Take your time, check out lots of trailers. See if you fit in the bed—RV beds are smaller than regular ones, usually several inches shorter. A double or a queen is not the same size. Sit on the toilet and close the door and see if your knees fit. Some models have very little space in front of the toilet. Some of those same models have the double bed next to the toilet and you can't open the door all the way—see if you fit through the half open door.

If you want to come to Colorado to ski, the grades on I-70 are 7% maximum and long. Downgrades require good brakes and a trailer substantially heavier than the tow vehicle is a concern. Vehicles run less efficiently at altitude and a moderately powered vehicle in the flatlands will be underpowered going up Vail Pass. While many people use their Airstreams in the winter, it is not considered a four season trailer and will use a lot of propane for heat, especially if you have a trailer with panoramic windows. Towing in the snow in Colorado would be a challenge and a 4wd tow vehicle would necessary. Storms can come up suddenly and drop feet of snow; roads can be closed. I doubt there are any RV campgrounds open near ski areas except for a few state parks with very limited facilities in winter. I've lived in severe winters for 40 years and have driven through feet of snow, but wouldn't do it with a trailer. It can be done, but be aware of the drawbacks and you might be late getting to the ski area or getting home.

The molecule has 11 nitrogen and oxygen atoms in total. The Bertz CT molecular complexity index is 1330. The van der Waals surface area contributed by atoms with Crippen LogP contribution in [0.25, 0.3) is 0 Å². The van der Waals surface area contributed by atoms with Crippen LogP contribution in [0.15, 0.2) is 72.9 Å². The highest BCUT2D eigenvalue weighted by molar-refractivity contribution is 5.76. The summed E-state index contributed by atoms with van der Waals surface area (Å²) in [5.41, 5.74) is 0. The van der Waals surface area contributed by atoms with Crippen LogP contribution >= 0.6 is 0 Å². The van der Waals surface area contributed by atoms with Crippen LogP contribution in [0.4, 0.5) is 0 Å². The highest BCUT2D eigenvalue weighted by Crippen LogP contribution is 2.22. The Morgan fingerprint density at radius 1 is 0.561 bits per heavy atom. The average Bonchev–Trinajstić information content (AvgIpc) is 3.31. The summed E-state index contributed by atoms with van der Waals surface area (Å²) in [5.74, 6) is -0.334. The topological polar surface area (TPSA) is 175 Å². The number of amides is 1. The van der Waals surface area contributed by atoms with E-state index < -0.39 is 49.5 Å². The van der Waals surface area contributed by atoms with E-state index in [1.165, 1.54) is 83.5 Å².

But there's plenty you can do with an Airstream and you can come to Colorado the rest of the year.

Gene
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Old 04-23-2009, 10:42 PM   #14
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How about a vintage fiberglass unit?

Welcome to the Forum, IronGiant! I am skeptical that you can find an Airstream that light. If you are new to trailers and you aren't ready to change vehicles, I'd like to suggest a moulded fiberglass trailer (Boler, Scamp, Trillium, Bigfoot, etc). They are very light, and have the same curves as an Airstream. We have had 2 small fiberglass trailers, but sold one when we got the Airstream (too many trailers, too little time). I still don't have the heart to sell our first fiberglass trailer. It is too adorable and it gets just as much attention in campgrounds as our Airstream. Also, they are fairly maintenance free. They don't have wood-rot issues that other vintage trailers have. For a family your size, you should consider a 16 or 17 footer, rather than the more common 13 foot size. On the down side, they don't have thick insulated walls and floors like Airstreams, so that means they would be really cold in December, but we do know people who have tried it. I'm not brave enough for winter camping, even in the heated Airstream.

You can check out my website (www.geocities.com/bolerama)
Here are some pics of a winter camper from my website. Also note the solar panels. These trailers are very easy and cheap to restore and personalize.

Best wishes with your search.